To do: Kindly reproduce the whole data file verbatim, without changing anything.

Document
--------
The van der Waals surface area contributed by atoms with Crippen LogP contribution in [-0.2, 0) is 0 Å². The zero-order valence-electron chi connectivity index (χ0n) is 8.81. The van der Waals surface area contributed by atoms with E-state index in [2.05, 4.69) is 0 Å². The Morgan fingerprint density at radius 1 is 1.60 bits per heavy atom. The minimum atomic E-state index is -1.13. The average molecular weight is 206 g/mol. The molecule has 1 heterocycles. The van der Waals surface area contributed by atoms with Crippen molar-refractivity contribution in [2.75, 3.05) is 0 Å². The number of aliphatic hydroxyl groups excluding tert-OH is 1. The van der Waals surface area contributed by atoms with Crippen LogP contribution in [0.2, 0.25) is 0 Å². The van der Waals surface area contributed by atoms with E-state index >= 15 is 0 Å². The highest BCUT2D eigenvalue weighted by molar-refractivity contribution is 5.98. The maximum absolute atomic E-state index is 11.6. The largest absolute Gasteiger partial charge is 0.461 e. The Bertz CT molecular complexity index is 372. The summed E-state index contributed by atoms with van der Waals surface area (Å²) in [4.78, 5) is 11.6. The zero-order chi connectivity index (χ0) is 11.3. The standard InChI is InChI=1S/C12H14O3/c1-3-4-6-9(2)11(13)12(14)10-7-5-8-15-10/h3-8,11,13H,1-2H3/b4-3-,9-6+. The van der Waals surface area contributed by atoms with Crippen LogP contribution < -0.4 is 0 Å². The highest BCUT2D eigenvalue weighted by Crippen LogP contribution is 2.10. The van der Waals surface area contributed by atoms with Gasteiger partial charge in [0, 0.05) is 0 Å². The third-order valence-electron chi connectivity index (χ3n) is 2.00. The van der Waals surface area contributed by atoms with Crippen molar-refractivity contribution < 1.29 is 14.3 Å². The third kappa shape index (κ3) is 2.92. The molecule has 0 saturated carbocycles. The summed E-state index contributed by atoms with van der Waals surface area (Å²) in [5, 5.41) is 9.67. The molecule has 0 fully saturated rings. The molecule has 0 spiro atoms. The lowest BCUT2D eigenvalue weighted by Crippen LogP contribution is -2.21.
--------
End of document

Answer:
The van der Waals surface area contributed by atoms with Crippen LogP contribution in [-0.2, 0) is 0 Å². The zero-order valence-electron chi connectivity index (χ0n) is 8.81. The van der Waals surface area contributed by atoms with E-state index in [2.05, 4.69) is 0 Å². The Morgan fingerprint density at radius 1 is 1.60 bits per heavy atom. The minimum atomic E-state index is -1.13. The average molecular weight is 206 g/mol. The molecule has 1 heterocycles. The van der Waals surface area contributed by atoms with Crippen molar-refractivity contribution in [2.75, 3.05) is 0 Å². The number of aliphatic hydroxyl groups excluding tert-OH is 1. The van der Waals surface area contributed by atoms with Crippen LogP contribution in [0.2, 0.25) is 0 Å². The van der Waals surface area contributed by atoms with E-state index >= 15 is 0 Å². The highest BCUT2D eigenvalue weighted by molar-refractivity contribution is 5.98. The maximum absolute atomic E-state index is 11.6. The largest absolute Gasteiger partial charge is 0.461 e. The Bertz CT molecular complexity index is 372. The summed E-state index contributed by atoms with van der Waals surface area (Å²) in [4.78, 5) is 11.6. The zero-order chi connectivity index (χ0) is 11.3. The standard InChI is InChI=1S/C12H14O3/c1-3-4-6-9(2)11(13)12(14)10-7-5-8-15-10/h3-8,11,13H,1-2H3/b4-3-,9-6+. The van der Waals surface area contributed by atoms with Crippen LogP contribution < -0.4 is 0 Å². The highest BCUT2D eigenvalue weighted by Crippen LogP contribution is 2.10. The van der Waals surface area contributed by atoms with Gasteiger partial charge in [0, 0.05) is 0 Å². The third-order valence-electron chi connectivity index (χ3n) is 2.00. The van der Waals surface area contributed by atoms with Crippen molar-refractivity contribution < 1.29 is 14.3 Å². The third kappa shape index (κ3) is 2.92. The molecule has 0 saturated carbocycles. The summed E-state index contributed by atoms with van der Waals surface area (Å²) in [5, 5.41) is 9.67. The molecule has 0 fully saturated rings. The molecule has 0 spiro atoms. The lowest BCUT2D eigenvalue weighted by Crippen LogP contribution is -2.21.